To mark this month’s London Film and Comic Con, the Books Editor cherry picks the best books the genre has to offer
Words Sarah Shaffi
Comic books, or at least the characters who originated from them, have been having a moment for a number of years now.
In 2019 alone, we’ve already had two films from Marvel, one of the best known comic book publishers in the world: Captain Marvel and Avengers: Endgame. A third, Spider-Man: Far From Home is released this month. The Men in Black franchise has also released its third film this year, although many fans won’t be aware that the series took inspiration from a comic book of the same name.
These films, plus the dozens released before them – encompassing characters including Superman, Batman, Black Panther and more (yes, mostly men) – have taken the world of comic books from a pastime associated with geeks to one enjoyed by millions of people. For evidence, you need look no further than conventions like this month’s London Film and Comic Con, which are attended by both lifelong comic fans and those newer to the format, all dressed as their favourite characters.
But despite our familiarity with some of the biggest characters in graphic novels, it can still be daunting to walk into comic book shop or bookshop and be faced with shelves and shelves full of books. Where do you start if you want to read about one of the Avengers? Are there stories that aren’t about costumed superheroes? What’s the difference between a comic book and a graphic novel? Do comics only come in single issues? It’s a minefield.
If you want to get into comics, here are five books – collecting together a number of issues of a comic series – we recommend to get you started.
The Wicked + The Divine: The Faust Act by Kieron Gillen and Jamie McKelvie
If you’re a fan of myths and legends but a little bored of seeing the same old stories retold, then The Wicked + The Divine is for you. The series is about 12 gods who incarnate as humans every 90 years, and are loved, hated and obsessed over. Within two years, they die. Set in modern day London, we join Laura as she interacts with these gods, called the Pantheon. Absolutely stunning to look at and a joy to read, The Wicked + The Divine’s appeal is its grappling with big issues of life and death, and its effortless inclusivity: its London features a cast of characters that actually look like they’re from London.
Captain Marvel: Higher, Further, Faster, More by Kelly Sue Deconnick
Marvel Studios had made 20 films in its cinematic universe before it finally made one with a female superhero: Carol Danvers, aka Captain Marvel. Danvers has been around in the comics for a long time, so there are plenty of books to read, but we recommend starting with 2014’s Higher, Further, Faster, More. It follows Captain Marvel on a series of adventures, and is the perfect introduction to a woman who is both alien and human.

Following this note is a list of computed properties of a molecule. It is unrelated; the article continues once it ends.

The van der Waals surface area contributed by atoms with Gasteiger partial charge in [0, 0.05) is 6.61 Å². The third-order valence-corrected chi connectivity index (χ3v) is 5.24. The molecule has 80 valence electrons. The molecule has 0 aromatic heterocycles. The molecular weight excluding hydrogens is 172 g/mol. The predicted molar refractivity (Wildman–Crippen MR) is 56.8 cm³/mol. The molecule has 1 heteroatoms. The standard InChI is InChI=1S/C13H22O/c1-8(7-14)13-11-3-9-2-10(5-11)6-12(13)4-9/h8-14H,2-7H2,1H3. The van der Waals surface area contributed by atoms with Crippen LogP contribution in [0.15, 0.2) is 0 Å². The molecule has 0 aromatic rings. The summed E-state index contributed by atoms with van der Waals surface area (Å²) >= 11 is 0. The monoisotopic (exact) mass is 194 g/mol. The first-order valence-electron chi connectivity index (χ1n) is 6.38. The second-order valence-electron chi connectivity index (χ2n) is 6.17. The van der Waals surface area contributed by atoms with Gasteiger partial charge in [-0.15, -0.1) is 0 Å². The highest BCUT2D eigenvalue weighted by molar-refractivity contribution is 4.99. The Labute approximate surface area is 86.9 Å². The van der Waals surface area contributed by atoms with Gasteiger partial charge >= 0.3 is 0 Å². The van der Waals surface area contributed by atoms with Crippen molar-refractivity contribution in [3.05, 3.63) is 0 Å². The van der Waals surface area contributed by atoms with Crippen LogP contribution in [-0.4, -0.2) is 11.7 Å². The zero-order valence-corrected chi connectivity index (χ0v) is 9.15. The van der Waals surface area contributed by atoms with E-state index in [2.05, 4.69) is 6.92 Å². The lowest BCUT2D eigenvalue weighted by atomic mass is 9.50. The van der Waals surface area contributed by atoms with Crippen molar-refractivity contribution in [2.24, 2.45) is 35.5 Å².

The Handmaid’s Tale by Margaret Atwood and Renee Nault
If your main reading love is literary novels, then why not try a graphic novel adaptation of one to ease you into the world of comics? Margaret Atwood’s bestselling novel has gained an avid following since the release of the television show of the same name, and tells the story of Offred, a Handmaid in the Republic of Gilead, where women are prohibited from holding jobs, reading, and forming friendships, and the sole function of a Handmaid is to give birth to the children of rich couples. The 1985 novel has been turned into a compelling graphic novel by Renee Nault, who did both the art and the adaptation.
Saga Volume 1 by Brian K Vaughan and Fiona Staples
Set in a dystopian world, this is the story of two soldiers from opposite sides of a never-ending galactic war who fall in love and risk everything to bring a fragile new life into a dangerous old universe. Saga is a sweeping story of family and love, melding fantasy and science fiction. It won the prestigious Hugo award for Best Graphic Story in 2013.
Black Panther: A Nation Under Our Feet by Ta-Nehisi Coates and Brian Stelfreeze
One way in which comics have been becoming more mainstream is through authors who traditionally aren’t comics writers taking on beloved characters. Among the best of these is Ta-Nehisi Coates’ reimagining of Black Panther. Coates is best known for non-fiction and essay writing on topics including race and power in America, and his interests can be clearly seen in his Black Panther run: A Nation Under Our Feet sees T’Challa/Black Panther dealing with dramatic upheaval in Wakanda and a violent uprising sparked by a superhuman terrorist group.
Sarah Shaffi is a freelance literary journalist and event chair, editor-at-large for the independent children’s publisher Little Tiger Group, and co-founder of BAME in Publishing.